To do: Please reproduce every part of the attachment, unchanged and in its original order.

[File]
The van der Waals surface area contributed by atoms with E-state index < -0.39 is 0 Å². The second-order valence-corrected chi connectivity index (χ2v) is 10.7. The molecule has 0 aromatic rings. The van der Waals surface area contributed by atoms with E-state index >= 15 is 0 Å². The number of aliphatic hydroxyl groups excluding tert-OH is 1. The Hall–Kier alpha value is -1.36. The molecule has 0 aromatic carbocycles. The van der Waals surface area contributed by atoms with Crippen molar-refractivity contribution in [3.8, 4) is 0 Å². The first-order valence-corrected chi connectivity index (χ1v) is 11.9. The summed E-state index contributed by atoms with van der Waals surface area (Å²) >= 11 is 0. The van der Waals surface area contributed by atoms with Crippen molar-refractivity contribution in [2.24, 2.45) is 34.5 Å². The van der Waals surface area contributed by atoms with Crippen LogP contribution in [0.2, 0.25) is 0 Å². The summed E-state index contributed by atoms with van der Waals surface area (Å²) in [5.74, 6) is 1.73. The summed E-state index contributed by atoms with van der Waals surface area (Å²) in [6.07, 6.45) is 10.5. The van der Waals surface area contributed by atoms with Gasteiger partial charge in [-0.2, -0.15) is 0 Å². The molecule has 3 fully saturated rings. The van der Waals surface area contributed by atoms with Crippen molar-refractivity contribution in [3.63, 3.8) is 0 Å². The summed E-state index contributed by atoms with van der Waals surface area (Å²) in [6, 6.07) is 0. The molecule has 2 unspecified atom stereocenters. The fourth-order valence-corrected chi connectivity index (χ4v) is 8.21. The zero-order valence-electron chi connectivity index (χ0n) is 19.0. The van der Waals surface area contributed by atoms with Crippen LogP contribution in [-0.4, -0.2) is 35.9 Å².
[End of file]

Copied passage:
The van der Waals surface area contributed by atoms with E-state index < -0.39 is 0 Å². The second-order valence-corrected chi connectivity index (χ2v) is 10.7. The molecule has 0 aromatic rings. The van der Waals surface area contributed by atoms with E-state index >= 15 is 0 Å². The number of aliphatic hydroxyl groups excluding tert-OH is 1. The Hall–Kier alpha value is -1.36. The molecule has 0 aromatic carbocycles. The van der Waals surface area contributed by atoms with Crippen molar-refractivity contribution in [3.8, 4) is 0 Å². The first-order valence-corrected chi connectivity index (χ1v) is 11.9. The summed E-state index contributed by atoms with van der Waals surface area (Å²) >= 11 is 0. The van der Waals surface area contributed by atoms with Crippen molar-refractivity contribution in [2.24, 2.45) is 34.5 Å². The van der Waals surface area contributed by atoms with Crippen LogP contribution in [0.2, 0.25) is 0 Å². The summed E-state index contributed by atoms with van der Waals surface area (Å²) in [5.74, 6) is 1.73. The summed E-state index contributed by atoms with van der Waals surface area (Å²) in [6.07, 6.45) is 10.5. The van der Waals surface area contributed by atoms with Gasteiger partial charge in [-0.2, -0.15) is 0 Å². The molecule has 3 fully saturated rings. The van der Waals surface area contributed by atoms with Crippen molar-refractivity contribution in [3.63, 3.8) is 0 Å². The summed E-state index contributed by atoms with van der Waals surface area (Å²) in [6, 6.07) is 0. The molecule has 2 unspecified atom stereocenters. The fourth-order valence-corrected chi connectivity index (χ4v) is 8.21. The zero-order valence-electron chi connectivity index (χ0n) is 19.0. The van der Waals surface area contributed by atoms with Crippen LogP contribution in [-0.4, -0.2) is 35.9 Å².